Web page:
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Study projects 4K will expand like HD, only faster

Research released yesterday by Parks Associates projects that 4K televisions will trace a popularity/price trajectory similar to that of HDTVs over the last 15-year period. However, the data also points to a quicker rate of progression for 4K TVs: the new technology is predicted to reach the HDTV’s level of affordability and ubiquity — which took 15 years to fully blossom — in a leaner 10-12 years.

The study, “4K Today: Bringing Ultra HD to Market” delves into a handful of aspects of the current HD landscape. The research looks at 4K’s importance to consumer electronics manufacturers, analyzes over-the-top (OTT) and pay-TV content delivery issues, and gives a detailed comparison of 4K to previous rollouts of 3D and HD technologies. Perhaps most importantly, at the core of the research, is this prediction: 4K TVs will reach mass-market pricing in the next two to three years and surpass 80 percent of households in the aforementioned 10-12 years.

Analysts for Parks Associates say the research indicates an initial focus on OTT delivery of 4K content — companies such as Amazon, Netflix and Comcast are already developing 4K content, and working on improving streaming methods needed to handle the massive files. As the amount of said content increases over the next two years, broadband networks will naturally experience growing traffic demands, which will require looking into bandwidth conservation and cutting-edge compression tech.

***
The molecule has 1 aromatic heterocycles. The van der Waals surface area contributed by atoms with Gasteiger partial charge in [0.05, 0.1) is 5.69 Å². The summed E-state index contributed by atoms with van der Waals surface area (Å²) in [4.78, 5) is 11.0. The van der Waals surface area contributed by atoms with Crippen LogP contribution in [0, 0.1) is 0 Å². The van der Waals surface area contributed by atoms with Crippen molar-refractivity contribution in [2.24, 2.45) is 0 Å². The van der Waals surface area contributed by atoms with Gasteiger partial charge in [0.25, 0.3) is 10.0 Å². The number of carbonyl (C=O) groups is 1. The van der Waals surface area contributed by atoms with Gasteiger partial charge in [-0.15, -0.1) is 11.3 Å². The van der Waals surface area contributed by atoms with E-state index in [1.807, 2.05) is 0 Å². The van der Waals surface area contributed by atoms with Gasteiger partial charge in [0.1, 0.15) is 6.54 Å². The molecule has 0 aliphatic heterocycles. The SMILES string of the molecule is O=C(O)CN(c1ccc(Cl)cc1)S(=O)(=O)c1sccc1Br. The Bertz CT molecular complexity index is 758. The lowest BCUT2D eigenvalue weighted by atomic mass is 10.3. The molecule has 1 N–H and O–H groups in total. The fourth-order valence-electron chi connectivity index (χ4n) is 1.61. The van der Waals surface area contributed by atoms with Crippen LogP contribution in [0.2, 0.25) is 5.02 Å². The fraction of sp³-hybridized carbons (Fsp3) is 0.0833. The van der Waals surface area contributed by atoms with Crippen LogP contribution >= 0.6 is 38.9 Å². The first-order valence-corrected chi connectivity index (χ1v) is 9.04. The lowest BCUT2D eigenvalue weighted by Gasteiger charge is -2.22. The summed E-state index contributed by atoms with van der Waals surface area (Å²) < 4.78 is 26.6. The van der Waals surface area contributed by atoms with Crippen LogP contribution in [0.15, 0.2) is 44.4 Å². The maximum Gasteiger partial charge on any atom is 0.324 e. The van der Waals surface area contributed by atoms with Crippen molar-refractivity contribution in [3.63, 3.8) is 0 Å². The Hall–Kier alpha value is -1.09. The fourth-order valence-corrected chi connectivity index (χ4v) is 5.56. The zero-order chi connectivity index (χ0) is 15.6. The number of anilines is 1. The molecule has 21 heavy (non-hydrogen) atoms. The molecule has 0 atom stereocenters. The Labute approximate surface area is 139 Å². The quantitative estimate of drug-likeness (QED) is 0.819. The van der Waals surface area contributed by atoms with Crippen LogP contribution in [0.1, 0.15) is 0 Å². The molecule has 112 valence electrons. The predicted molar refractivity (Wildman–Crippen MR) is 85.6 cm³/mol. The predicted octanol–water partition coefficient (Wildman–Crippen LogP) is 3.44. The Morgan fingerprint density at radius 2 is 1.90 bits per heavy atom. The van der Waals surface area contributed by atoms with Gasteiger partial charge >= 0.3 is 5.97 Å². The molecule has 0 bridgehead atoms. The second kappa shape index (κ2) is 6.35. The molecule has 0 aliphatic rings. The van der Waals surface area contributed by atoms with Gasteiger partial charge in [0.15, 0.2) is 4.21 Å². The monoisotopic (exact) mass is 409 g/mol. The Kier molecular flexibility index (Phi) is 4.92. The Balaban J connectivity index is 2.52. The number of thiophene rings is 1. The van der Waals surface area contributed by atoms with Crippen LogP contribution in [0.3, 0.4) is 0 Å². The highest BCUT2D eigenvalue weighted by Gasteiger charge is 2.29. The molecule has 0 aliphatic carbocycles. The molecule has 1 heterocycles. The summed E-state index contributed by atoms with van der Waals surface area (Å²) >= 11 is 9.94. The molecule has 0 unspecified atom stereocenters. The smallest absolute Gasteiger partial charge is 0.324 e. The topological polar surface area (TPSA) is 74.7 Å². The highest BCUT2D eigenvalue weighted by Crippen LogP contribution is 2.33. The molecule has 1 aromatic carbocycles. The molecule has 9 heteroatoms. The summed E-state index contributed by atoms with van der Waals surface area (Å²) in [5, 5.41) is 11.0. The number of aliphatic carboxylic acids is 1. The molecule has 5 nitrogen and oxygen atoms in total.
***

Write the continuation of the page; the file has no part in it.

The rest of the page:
The president for Parks Associates, Stuart Sikes, makes a valid point in regard to the unique historical position of 4K in today’s rapidly transforming, connected living room: “With the increasing convergence in the connected home, innovations such as 4K have implications for a variety of players throughout the home entertainment ecosystem,” Sikes says. Those players might include companies who produce 4K displays and monitors, 4K compatible streaming devices, upscaling components like Blu-ray players and A/V receivers, and more.

4K is set to make waves in the TV universe and — as a result — operators, manufacturers and consumers, alike, face technological leaps and bounds with each new day.

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